Date of this Version
Published in Silk Roads, Other Roads: Textile Society of America 8th Biennial Symposium, Sept. 26–28, 2002, Smith College, Northampton, Massachusetts.
In 1934, Mr. Paolino Gerli, President of the newly formed International Silk Guild, concluded his address at the Twenty-third Annual Convention of the National Retail Dry Goods Association as follows: "A new deal, a new era. . . Out of a glamorous past, not a Cinderella with a time limit beauty is beckoning to you, but a beautiful Princess, awakened by Prince Charming into a new consciousness of its eternal right to be the Queen of Fabrics." These lofty words, delivered before an audience of American manufacturers, retailers, and wholesalers, were a call to arms for the beleaguered American silk industry. His words imparting a tone of righteousness, Mr. Gerli reflected the regal image of silk that the industry cultivated and would soon actively advance with a national promotional campaign. In that same address, he more pointedly acknowledged the woes which overtook the industry: "A new consciousness, a new pride, a new fighting spirit has been injected into the silk industry, finding its expression in a closely knit and aggressive body calling itself The International Silk Guild."
The International Silk Guild was formed in 1933. Its purpose as stated in The American Silk and Rayon Journal, February 1 934, was simply and broadly to foster trade and commerce in silk goods in the United States. The group was comprised of a diffuse range of silk textile industry and retail professionals. Raw silk importers, silk wholesalers and manufacturers, and retailers had realized by the early years of the nineteen thirties that the silk market was declining. Regenerated fibers had been encroaching upon the U.S. textile market during the nineteen twenties, and in the thirties, their production greatly increased while silk production decreased. According to the industry publication Textile Organon, February 11 1935, silk consumption in the United States generally rose from 1920 to 1929. However, from 1931 to 1933, The Rayon and Melliand Textile Monthly of January 1935, reported that production of all-silk fabric in the United States fell by 45%. Several problems, among them the Great Depression, the over-production of raw silk by Japan, and poor quality silk fabrics culminated in the nineteen thirties in a significant decline in silk demand and consumption in the United States. In response to this decline, professionals in the U.S. silk industry organized, forming The International Silk Guild, a group which represented the interests of raw silk importers, silk wholesalers, and silk manufacturers. The group adopted an aggressive stance, attempting, through an active marketing campaign, to increase sales of silk in the United States.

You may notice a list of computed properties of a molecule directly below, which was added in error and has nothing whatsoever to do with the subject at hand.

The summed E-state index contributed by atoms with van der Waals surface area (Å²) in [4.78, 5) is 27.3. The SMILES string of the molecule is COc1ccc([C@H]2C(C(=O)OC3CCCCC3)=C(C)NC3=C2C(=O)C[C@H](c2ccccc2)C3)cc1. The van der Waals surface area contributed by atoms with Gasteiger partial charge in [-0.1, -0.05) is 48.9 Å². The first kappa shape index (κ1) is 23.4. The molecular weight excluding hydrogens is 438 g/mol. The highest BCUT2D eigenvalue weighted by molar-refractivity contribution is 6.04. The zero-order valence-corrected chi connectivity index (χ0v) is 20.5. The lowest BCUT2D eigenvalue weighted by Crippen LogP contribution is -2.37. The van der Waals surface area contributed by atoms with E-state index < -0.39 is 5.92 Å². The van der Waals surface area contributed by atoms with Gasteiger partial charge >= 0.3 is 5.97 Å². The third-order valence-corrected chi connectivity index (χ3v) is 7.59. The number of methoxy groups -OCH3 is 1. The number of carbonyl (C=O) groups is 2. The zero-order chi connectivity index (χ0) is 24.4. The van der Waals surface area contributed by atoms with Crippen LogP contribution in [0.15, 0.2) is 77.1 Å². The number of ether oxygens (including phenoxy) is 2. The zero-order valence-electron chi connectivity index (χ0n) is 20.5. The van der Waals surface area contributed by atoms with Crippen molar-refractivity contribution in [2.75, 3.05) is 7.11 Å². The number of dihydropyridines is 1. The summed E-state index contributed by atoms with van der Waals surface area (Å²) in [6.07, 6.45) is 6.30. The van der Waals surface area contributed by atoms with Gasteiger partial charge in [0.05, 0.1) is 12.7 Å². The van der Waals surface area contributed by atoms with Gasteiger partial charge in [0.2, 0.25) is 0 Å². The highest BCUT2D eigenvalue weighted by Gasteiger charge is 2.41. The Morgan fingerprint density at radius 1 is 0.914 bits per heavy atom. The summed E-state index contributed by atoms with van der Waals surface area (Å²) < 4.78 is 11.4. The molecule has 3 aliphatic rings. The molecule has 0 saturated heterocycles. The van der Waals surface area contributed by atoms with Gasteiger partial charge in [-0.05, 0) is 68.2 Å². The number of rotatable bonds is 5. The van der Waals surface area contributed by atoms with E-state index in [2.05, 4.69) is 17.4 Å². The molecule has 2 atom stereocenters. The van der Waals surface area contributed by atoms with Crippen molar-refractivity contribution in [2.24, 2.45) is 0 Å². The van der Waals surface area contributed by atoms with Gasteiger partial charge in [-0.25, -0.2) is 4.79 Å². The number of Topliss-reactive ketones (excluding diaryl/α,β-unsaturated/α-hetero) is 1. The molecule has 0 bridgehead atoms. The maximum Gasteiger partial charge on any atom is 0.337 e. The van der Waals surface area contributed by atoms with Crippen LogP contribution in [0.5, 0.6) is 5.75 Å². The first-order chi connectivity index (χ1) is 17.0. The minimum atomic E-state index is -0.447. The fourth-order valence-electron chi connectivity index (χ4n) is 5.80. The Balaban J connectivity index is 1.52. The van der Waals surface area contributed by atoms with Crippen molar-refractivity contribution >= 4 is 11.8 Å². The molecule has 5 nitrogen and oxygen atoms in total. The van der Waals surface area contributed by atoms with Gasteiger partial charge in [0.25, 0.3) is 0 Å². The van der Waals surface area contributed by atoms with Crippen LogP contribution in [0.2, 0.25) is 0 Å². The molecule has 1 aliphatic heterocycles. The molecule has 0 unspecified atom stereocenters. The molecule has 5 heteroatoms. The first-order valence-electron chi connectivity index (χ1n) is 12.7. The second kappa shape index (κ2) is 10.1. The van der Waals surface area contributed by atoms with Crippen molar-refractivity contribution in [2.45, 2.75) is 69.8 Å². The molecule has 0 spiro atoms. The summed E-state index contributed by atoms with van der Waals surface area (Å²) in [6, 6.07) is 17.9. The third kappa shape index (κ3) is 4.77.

At the same time silk production was decreasing, production of rayon and acetate was increasing. Between 1931 and 1933, production of all-rayon fabric increased by 150%. Although the problems facing the silk industry were varied and complex, the industry's professionals blamed their woes upon the production rayon. American Silk and Rayon Journal, December, 1934, states, "The chief source of trouble in the loss of markets of the silk manufacturers is the rayon industry."